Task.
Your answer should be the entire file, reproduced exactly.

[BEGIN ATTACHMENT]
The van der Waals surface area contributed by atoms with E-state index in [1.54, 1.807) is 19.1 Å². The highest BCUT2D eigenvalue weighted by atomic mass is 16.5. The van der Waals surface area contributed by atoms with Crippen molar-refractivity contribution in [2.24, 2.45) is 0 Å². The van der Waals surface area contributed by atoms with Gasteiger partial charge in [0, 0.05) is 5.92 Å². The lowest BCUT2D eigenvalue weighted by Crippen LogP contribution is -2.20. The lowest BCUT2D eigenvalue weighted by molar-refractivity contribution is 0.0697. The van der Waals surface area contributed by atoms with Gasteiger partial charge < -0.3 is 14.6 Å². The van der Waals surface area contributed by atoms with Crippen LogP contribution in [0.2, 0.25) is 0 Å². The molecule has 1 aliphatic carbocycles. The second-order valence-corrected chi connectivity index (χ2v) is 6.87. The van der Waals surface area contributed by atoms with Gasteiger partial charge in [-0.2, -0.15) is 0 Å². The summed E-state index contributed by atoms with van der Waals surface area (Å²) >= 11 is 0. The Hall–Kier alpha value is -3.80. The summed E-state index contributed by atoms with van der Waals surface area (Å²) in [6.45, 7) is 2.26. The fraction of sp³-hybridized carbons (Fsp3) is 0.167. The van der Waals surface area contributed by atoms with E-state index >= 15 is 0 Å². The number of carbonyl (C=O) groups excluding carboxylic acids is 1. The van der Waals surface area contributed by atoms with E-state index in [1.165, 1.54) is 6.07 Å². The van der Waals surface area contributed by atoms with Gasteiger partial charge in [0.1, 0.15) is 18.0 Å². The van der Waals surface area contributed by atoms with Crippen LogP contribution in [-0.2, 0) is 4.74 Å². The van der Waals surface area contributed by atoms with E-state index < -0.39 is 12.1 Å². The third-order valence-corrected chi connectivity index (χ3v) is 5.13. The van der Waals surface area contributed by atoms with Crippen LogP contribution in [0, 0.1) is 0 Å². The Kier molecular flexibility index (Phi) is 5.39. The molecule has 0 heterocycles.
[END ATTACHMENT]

The van der Waals surface area contributed by atoms with E-state index in [1.54, 1.807) is 19.1 Å². The highest BCUT2D eigenvalue weighted by atomic mass is 16.5. The van der Waals surface area contributed by atoms with Crippen molar-refractivity contribution in [2.24, 2.45) is 0 Å². The van der Waals surface area contributed by atoms with Gasteiger partial charge in [0, 0.05) is 5.92 Å². The lowest BCUT2D eigenvalue weighted by Crippen LogP contribution is -2.20. The lowest BCUT2D eigenvalue weighted by molar-refractivity contribution is 0.0697. The van der Waals surface area contributed by atoms with Gasteiger partial charge < -0.3 is 14.6 Å². The van der Waals surface area contributed by atoms with Crippen LogP contribution in [0.2, 0.25) is 0 Å². The molecule has 1 aliphatic carbocycles. The second-order valence-corrected chi connectivity index (χ2v) is 6.87. The van der Waals surface area contributed by atoms with Gasteiger partial charge in [-0.2, -0.15) is 0 Å². The summed E-state index contributed by atoms with van der Waals surface area (Å²) >= 11 is 0. The Hall–Kier alpha value is -3.80. The summed E-state index contributed by atoms with van der Waals surface area (Å²) in [6.45, 7) is 2.26. The fraction of sp³-hybridized carbons (Fsp3) is 0.167. The van der Waals surface area contributed by atoms with E-state index >= 15 is 0 Å². The number of carbonyl (C=O) groups excluding carboxylic acids is 1. The van der Waals surface area contributed by atoms with E-state index in [1.165, 1.54) is 6.07 Å². The van der Waals surface area contributed by atoms with Gasteiger partial charge in [0.1, 0.15) is 18.0 Å². The van der Waals surface area contributed by atoms with Crippen LogP contribution in [-0.2, 0) is 4.74 Å². The van der Waals surface area contributed by atoms with E-state index < -0.39 is 12.1 Å². The third-order valence-corrected chi connectivity index (χ3v) is 5.13. The van der Waals surface area contributed by atoms with Crippen LogP contribution in [0, 0.1) is 0 Å². The Kier molecular flexibility index (Phi) is 5.39. The molecule has 0 heterocycles.